Why didn't Cornell run up the score against Clarkson?
Judging by the fact that it was 3-0 after the first period, Cornell could have definitely built upon their lead. Although they did not sit back after the first period, they did not charge the net with the regularity they had in the first period. Part of this was that it was Clarkson's Senior Night and the coaching staff did not want to embarrass the Knights. Another is that Clarkson is undisciplined and could do some stupid things if the score got out-of-hand. With the Knights being a very possible playoff opponent in the second round, the coaching staff likely did not want to give them more motivation coming into Lynah. As was pointed out in regards to the Varteressian-initiated fight with Matt Nickerson at the end of game one of last year's playoffs, 'you don't want to give the opposing team more reason to want to beat you (Scotty Bowman).'

Why may the win at St. Lawrence be a key turning point in the season?
Many were saying that Cornell was not only due for a loss this pass weekend, but a loss was possibly necessary at this point of the season. It was argued by some that it is not a good thing to head into the playoffs feeling so invulnerable with such a lengthy unbeaten streak. If this were the case, the game in Canton on Friday may have served the purpose of losing in that Cornell played one of its poorest games of the season. They accomplished this, yet still won the game and avoided a hit in the PairWise Rankings. The team got the idea that they are not immortal and that they have to come to work for sixty minutes each night. The Big Red responded the next night by playing one of their best games of the season with perhaps only two shifts the entire game in which they were not fully in control.

Outlook for First Round of Playoffs

5. Dartmouth vs. 12. Yale
Dartmouth is probably better than their position indicates, and is thought of by some to be the best team in the conference. Despite the fact that Hugh Jessiman is one of the most overrated players in college hockey, his return to the lineup will give the team a huge psychological boost. They finished the season with wins in nine of their final eleven games and appear to be firing on all cylinders. Yale, meanwhile, is among the worst teams in college hockey and is at the tail end of a long season. They might be able to keep the first game close, but there is no way they will be able to compete with a team of Dartmouth's caliber for a full series.
Dartmouth in 2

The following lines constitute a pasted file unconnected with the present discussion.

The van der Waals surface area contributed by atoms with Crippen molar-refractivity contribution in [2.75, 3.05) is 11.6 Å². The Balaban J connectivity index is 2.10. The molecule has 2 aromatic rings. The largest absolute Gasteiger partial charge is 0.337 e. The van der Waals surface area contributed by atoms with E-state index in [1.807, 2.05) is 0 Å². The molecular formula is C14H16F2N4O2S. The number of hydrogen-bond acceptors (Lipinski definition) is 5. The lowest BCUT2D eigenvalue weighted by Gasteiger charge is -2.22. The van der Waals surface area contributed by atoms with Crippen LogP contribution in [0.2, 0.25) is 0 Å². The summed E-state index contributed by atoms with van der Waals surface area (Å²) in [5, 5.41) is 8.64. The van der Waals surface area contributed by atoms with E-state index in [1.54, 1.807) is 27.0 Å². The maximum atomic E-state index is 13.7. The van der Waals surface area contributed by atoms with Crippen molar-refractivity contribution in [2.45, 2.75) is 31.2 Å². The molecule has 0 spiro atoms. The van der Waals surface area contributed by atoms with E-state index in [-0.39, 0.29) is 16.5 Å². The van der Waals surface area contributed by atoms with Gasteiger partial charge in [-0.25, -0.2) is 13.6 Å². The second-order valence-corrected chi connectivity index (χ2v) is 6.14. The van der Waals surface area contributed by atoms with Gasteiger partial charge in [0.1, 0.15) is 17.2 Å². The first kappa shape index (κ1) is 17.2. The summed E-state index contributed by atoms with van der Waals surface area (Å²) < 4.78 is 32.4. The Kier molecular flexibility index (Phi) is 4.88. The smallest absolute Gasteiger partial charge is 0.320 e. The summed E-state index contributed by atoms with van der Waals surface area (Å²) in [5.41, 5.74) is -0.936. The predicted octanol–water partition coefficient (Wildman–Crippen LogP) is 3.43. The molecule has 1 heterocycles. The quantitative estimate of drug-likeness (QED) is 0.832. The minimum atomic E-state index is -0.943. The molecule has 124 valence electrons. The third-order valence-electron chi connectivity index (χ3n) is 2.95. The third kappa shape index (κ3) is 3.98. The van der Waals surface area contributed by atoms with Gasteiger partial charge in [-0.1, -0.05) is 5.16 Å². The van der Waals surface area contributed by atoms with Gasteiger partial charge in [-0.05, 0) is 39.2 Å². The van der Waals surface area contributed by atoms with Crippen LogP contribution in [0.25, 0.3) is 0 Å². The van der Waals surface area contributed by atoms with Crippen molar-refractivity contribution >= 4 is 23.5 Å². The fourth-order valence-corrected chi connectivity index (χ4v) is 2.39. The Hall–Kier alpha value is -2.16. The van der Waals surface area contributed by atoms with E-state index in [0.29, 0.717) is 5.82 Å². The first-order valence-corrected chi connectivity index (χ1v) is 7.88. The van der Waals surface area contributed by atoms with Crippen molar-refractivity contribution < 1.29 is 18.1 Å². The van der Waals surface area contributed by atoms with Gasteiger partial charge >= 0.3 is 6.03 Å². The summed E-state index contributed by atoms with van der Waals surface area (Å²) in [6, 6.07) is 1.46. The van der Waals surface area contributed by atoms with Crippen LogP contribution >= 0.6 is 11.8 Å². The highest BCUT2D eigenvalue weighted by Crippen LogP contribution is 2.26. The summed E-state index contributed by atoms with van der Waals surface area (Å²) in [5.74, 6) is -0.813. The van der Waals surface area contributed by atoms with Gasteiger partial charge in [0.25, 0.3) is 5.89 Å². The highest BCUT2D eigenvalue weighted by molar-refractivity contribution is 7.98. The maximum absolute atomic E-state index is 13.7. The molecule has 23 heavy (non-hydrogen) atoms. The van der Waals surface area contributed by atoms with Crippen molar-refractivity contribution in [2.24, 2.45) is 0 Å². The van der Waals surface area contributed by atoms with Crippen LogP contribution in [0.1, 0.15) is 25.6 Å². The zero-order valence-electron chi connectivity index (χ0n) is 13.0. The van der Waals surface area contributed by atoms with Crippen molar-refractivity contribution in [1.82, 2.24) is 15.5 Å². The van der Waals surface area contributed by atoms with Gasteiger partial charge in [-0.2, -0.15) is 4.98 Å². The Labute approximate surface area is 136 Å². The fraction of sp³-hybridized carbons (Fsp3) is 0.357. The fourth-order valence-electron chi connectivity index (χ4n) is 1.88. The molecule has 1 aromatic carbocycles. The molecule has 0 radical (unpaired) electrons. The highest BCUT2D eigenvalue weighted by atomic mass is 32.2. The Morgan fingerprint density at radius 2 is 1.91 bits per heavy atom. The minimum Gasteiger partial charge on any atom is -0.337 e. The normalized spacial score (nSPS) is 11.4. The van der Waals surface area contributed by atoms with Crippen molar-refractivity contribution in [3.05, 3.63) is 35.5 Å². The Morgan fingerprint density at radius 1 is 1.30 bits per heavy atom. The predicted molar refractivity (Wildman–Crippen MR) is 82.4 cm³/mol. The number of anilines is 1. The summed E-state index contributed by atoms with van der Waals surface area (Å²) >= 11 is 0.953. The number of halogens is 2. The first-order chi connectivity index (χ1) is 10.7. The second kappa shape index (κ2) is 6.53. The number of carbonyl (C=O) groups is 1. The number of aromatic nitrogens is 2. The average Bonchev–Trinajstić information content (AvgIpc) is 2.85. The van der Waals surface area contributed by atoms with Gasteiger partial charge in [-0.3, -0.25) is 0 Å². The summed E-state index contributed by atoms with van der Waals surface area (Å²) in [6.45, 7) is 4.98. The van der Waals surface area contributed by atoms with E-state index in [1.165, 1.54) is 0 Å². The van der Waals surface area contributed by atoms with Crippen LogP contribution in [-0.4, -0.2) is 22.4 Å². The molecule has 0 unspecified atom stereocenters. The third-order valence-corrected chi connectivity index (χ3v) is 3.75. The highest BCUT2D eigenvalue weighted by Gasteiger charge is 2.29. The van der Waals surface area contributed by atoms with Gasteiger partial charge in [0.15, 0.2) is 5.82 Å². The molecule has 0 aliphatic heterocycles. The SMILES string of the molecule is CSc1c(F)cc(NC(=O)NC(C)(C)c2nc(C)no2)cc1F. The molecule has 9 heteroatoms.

6. Brown vs. 11. Rensselaer
Brown stumbles into the playoffs, losing five of their last six games. Although they are clearly not the caliber of the top teams in the conference, the Bears are solid at all positions and have to be considered favorites against the Engineers. That being said, Rensselaer actually took the season series with a win and a tie, including a dramatic final minute win at the Big Red Freakout on February 12th at Houston Fieldhouse. The Engineers are more talented than their standing suggests, but have not meshed well as a team and have not been disciplined on a regular basis. They could be a dark horse if they get the bounces, but ultimately, Brown is a better team top to bottom.
Brown in 3

7. St. Lawrence vs. 10. Princeton
The Saints had a very inconsistent season, but finished on a high note, playing very well against Cornell and Colgate in the final regular season weekend. St. Lawrence has an important intangible in that they have a lot of seniors and that could potentially carry them far. Both teams have high-powered offense, so expect high scoring games in this series, just like the regular season games between them. Princeton finished the season pretty well and is playing with a good deal of confidence so don't expect any sort of blowout.
St. Lawrence in 3

8. Union vs. 9. Clarkson
This could potentially be the closest series of the first round as these two teams are pretty evenly matched. Union is better than their second half collapse would indicate and is looking for redemption after last year's two lopsided home playoff losses to Clarkson. The Knights meanwhile have struggled of late, especially scoring goals. Clarkson has a lot of big-game experience and a lot of underdog experience after last year's huge run so they will probably have the edge in this one.
Clarkson in 3